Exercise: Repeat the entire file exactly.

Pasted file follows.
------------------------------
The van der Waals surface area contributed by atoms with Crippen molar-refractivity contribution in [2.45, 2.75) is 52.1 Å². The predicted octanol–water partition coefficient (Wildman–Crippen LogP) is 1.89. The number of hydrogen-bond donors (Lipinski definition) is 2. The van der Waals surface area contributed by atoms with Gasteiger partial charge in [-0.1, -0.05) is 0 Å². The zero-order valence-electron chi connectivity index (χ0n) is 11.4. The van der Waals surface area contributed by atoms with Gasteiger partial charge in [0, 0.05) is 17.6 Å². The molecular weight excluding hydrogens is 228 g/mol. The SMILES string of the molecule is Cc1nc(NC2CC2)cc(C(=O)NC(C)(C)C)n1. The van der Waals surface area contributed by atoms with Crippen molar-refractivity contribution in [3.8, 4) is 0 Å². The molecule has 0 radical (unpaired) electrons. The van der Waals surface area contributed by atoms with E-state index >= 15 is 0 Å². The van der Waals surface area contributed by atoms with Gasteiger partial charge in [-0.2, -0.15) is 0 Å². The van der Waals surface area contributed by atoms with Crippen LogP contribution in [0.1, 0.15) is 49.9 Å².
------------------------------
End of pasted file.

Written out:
The van der Waals surface area contributed by atoms with Crippen molar-refractivity contribution in [2.45, 2.75) is 52.1 Å². The predicted octanol–water partition coefficient (Wildman–Crippen LogP) is 1.89. The number of hydrogen-bond donors (Lipinski definition) is 2. The van der Waals surface area contributed by atoms with Gasteiger partial charge in [-0.1, -0.05) is 0 Å². The zero-order valence-electron chi connectivity index (χ0n) is 11.4. The van der Waals surface area contributed by atoms with Gasteiger partial charge in [0, 0.05) is 17.6 Å². The molecular weight excluding hydrogens is 228 g/mol. The SMILES string of the molecule is Cc1nc(NC2CC2)cc(C(=O)NC(C)(C)C)n1. The van der Waals surface area contributed by atoms with Crippen molar-refractivity contribution in [3.8, 4) is 0 Å². The molecule has 0 radical (unpaired) electrons. The van der Waals surface area contributed by atoms with E-state index >= 15 is 0 Å². The van der Waals surface area contributed by atoms with Gasteiger partial charge in [-0.2, -0.15) is 0 Å². The van der Waals surface area contributed by atoms with Crippen LogP contribution in [0.1, 0.15) is 49.9 Å².